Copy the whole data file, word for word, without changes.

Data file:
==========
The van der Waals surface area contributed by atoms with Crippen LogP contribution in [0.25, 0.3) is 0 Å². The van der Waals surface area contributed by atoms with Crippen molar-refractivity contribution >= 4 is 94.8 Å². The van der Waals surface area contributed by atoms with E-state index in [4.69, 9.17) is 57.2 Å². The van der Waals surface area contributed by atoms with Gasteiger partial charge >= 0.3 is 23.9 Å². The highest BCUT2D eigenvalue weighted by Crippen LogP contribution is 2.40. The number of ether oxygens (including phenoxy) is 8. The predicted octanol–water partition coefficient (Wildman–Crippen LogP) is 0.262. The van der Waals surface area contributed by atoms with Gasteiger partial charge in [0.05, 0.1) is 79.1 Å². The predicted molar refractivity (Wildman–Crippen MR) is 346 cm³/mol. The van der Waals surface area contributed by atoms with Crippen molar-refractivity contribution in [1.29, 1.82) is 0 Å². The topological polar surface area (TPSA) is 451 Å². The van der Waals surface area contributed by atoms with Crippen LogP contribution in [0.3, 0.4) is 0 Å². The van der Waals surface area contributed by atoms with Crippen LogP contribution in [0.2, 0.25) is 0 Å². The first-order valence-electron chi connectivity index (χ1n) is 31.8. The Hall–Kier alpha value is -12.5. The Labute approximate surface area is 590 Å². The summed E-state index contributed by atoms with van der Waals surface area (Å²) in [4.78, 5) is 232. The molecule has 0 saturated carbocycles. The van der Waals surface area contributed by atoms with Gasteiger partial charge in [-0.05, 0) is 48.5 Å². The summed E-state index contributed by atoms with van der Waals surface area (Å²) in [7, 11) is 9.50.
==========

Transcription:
The van der Waals surface area contributed by atoms with Crippen LogP contribution in [0.25, 0.3) is 0 Å². The van der Waals surface area contributed by atoms with Crippen molar-refractivity contribution >= 4 is 94.8 Å². The van der Waals surface area contributed by atoms with E-state index in [4.69, 9.17) is 57.2 Å². The van der Waals surface area contributed by atoms with Gasteiger partial charge >= 0.3 is 23.9 Å². The highest BCUT2D eigenvalue weighted by Crippen LogP contribution is 2.40. The number of ether oxygens (including phenoxy) is 8. The predicted octanol–water partition coefficient (Wildman–Crippen LogP) is 0.262. The van der Waals surface area contributed by atoms with Gasteiger partial charge in [0.05, 0.1) is 79.1 Å². The predicted molar refractivity (Wildman–Crippen MR) is 346 cm³/mol. The van der Waals surface area contributed by atoms with Crippen molar-refractivity contribution in [1.29, 1.82) is 0 Å². The topological polar surface area (TPSA) is 451 Å². The van der Waals surface area contributed by atoms with Crippen LogP contribution in [0.3, 0.4) is 0 Å². The van der Waals surface area contributed by atoms with Crippen LogP contribution in [0.2, 0.25) is 0 Å². The first-order valence-electron chi connectivity index (χ1n) is 31.8. The Hall–Kier alpha value is -12.5. The Labute approximate surface area is 590 Å². The summed E-state index contributed by atoms with van der Waals surface area (Å²) in [4.78, 5) is 232. The molecule has 0 saturated carbocycles. The van der Waals surface area contributed by atoms with Gasteiger partial charge in [-0.05, 0) is 48.5 Å². The summed E-state index contributed by atoms with van der Waals surface area (Å²) in [7, 11) is 9.50.